Atelectasis – Left Lobar Collapse

Table of Contents

Table of Contents

Published February 2020

Brandon Fainstad, MD

Assistant Professor, Internal Medicine University of Colorado


  1. Identify characteristic findings of a pneumothorax and response to decompression by a chest tube.

Teaching Instructions

Plan to spend 5-10 minutes familiarizing yourself with the animations of the powerpoint and the key findings of this chest X-ray.

Present the image either by expanding the window (bottom right) in a browser or downloading the PowerPoint file.  Have the image pulled up in presenter mode before learners look at the screen to avoid revealing the diagnosis. Advance through the animations to prompt learners with key questions and reveal the findings, diagnosis, and teaching points.  Read the following beforehand in preparation: 

Diagnosis: Underlying obstructive lung disease with bi-apical hyperinflation and lucency suggestive of apical emphysema. New opacification in the left lower lung field that abuts the mediastinum losing the left lower cardiac margin. The mediastinum is shifted significantly to the left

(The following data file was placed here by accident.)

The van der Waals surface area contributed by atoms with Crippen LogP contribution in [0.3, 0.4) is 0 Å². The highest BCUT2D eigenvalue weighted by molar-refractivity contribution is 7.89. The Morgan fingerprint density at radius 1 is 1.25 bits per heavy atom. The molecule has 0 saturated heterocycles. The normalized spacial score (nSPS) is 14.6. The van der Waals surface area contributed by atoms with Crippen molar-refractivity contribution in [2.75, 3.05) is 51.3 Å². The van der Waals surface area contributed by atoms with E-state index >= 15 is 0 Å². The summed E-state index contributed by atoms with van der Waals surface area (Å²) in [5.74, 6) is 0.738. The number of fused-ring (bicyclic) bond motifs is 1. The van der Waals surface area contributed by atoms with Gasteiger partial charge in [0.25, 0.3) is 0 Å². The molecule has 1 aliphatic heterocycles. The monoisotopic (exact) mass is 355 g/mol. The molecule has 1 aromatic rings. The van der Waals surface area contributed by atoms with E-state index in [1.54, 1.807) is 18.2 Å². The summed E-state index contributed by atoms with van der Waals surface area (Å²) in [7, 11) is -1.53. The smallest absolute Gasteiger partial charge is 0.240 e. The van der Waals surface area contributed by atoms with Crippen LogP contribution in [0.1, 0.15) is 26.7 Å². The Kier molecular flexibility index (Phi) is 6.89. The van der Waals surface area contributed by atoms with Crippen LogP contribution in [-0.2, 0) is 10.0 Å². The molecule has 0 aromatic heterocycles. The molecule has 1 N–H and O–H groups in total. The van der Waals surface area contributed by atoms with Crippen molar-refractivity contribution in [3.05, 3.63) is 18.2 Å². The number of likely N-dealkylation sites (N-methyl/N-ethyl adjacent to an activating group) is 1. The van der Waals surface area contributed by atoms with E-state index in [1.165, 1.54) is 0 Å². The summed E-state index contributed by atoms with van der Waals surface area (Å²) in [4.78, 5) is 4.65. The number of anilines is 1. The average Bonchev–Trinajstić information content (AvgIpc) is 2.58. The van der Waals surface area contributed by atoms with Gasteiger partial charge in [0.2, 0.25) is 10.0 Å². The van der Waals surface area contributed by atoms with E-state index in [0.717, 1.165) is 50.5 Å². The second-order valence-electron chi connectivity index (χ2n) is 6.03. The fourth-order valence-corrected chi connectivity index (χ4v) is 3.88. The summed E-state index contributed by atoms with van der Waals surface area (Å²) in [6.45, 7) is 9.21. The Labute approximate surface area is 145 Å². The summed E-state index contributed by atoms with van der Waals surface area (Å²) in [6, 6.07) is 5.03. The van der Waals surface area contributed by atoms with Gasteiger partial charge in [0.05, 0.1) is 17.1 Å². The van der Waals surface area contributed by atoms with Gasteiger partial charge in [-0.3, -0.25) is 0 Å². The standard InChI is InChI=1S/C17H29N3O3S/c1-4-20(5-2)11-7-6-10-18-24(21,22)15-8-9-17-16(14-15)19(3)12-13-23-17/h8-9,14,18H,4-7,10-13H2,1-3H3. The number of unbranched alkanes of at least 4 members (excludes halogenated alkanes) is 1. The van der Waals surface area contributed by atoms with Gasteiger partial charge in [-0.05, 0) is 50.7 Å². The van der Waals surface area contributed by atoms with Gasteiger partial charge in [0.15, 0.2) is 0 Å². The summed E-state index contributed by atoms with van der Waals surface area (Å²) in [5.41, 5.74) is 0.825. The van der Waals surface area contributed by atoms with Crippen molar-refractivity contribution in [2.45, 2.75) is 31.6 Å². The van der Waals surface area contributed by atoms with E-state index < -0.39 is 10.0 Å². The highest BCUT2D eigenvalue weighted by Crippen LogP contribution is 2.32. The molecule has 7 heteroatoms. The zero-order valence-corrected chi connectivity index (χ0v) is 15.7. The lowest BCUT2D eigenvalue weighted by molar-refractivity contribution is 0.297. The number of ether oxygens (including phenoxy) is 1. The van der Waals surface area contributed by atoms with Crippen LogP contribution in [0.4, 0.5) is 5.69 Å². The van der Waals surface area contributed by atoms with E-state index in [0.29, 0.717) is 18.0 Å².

Teaching: The large opacification along the left lower heart border with a mediastinal shift toward that side indicates a left-sided volume loss due to left lower lobe collapse. If this dense opacity were due to a consolidation or pleural effusion the mediastinum would remain in the central chest or event slightly shifted to the patient’s right. The CT series demonstrates and occlusion of the proximal left lower airway with distal collapse. The LLL vessels remain opacified with contrast confirming her severe hypoxemia refractory to supplementary O2 is due to shunt physiology. Her condition rapidly improved after the successful aspiration of a mucus plug by bronchoscopy.

Presentation Board

Take Home Point

  1. Use shifting of the mediastinum to determine if a large lung opacity is due to a space-occupying lesion due to volume loss from atelectasis.
  2. Severe hypoxemia that does not respond to increased supplemental O2 is often due to shunt physiology.


McLoud, Boiselle, & Boiselle, Phillip M. (2010). Thoracic radiology : The requisites (2nd ed., Requisites in radiology). Philadelphia: Mosby/Elsevier.

Brandon Fainstad


Comment on this article